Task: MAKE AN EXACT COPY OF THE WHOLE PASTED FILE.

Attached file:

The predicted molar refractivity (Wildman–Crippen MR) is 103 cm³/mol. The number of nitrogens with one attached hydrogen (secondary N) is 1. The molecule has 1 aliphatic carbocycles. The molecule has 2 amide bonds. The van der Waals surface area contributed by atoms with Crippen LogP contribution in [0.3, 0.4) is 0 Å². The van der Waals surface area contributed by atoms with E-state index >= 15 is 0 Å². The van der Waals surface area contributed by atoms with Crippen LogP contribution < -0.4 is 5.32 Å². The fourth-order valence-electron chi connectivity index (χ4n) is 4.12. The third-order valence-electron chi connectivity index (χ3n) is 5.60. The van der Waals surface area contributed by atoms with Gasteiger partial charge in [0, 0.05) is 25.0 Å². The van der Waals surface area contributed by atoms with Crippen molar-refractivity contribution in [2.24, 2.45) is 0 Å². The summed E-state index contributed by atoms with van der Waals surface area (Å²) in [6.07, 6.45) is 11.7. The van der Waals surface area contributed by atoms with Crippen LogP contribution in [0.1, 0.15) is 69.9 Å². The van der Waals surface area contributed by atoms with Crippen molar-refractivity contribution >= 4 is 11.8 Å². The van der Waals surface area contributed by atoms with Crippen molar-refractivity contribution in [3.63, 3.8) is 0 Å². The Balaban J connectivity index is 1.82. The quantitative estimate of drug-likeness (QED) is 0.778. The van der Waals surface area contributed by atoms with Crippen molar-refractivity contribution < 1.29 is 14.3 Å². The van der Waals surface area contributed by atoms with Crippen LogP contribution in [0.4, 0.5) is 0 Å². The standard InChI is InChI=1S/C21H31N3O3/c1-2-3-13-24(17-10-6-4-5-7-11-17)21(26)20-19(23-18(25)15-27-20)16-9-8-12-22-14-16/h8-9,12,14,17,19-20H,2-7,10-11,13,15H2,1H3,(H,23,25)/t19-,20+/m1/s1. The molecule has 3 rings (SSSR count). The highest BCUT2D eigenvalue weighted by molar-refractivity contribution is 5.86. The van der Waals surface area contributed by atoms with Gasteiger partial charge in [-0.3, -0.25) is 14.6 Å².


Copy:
The predicted molar refractivity (Wildman–Crippen MR) is 103 cm³/mol. The number of nitrogens with one attached hydrogen (secondary N) is 1. The molecule has 1 aliphatic carbocycles. The molecule has 2 amide bonds. The van der Waals surface area contributed by atoms with Crippen LogP contribution in [0.3, 0.4) is 0 Å². The van der Waals surface area contributed by atoms with E-state index >= 15 is 0 Å². The van der Waals surface area contributed by atoms with Crippen LogP contribution < -0.4 is 5.32 Å². The fourth-order valence-electron chi connectivity index (χ4n) is 4.12. The third-order valence-electron chi connectivity index (χ3n) is 5.60. The van der Waals surface area contributed by atoms with Gasteiger partial charge in [0, 0.05) is 25.0 Å². The van der Waals surface area contributed by atoms with Crippen molar-refractivity contribution in [2.24, 2.45) is 0 Å². The summed E-state index contributed by atoms with van der Waals surface area (Å²) in [6.07, 6.45) is 11.7. The van der Waals surface area contributed by atoms with Crippen LogP contribution in [0.1, 0.15) is 69.9 Å². The van der Waals surface area contributed by atoms with Crippen molar-refractivity contribution >= 4 is 11.8 Å². The van der Waals surface area contributed by atoms with Crippen molar-refractivity contribution in [3.63, 3.8) is 0 Å². The Balaban J connectivity index is 1.82. The quantitative estimate of drug-likeness (QED) is 0.778. The van der Waals surface area contributed by atoms with Crippen molar-refractivity contribution < 1.29 is 14.3 Å². The van der Waals surface area contributed by atoms with Crippen LogP contribution in [0.4, 0.5) is 0 Å². The standard InChI is InChI=1S/C21H31N3O3/c1-2-3-13-24(17-10-6-4-5-7-11-17)21(26)20-19(23-18(25)15-27-20)16-9-8-12-22-14-16/h8-9,12,14,17,19-20H,2-7,10-11,13,15H2,1H3,(H,23,25)/t19-,20+/m1/s1. The molecule has 3 rings (SSSR count). The highest BCUT2D eigenvalue weighted by molar-refractivity contribution is 5.86. The van der Waals surface area contributed by atoms with Gasteiger partial charge in [-0.3, -0.25) is 14.6 Å².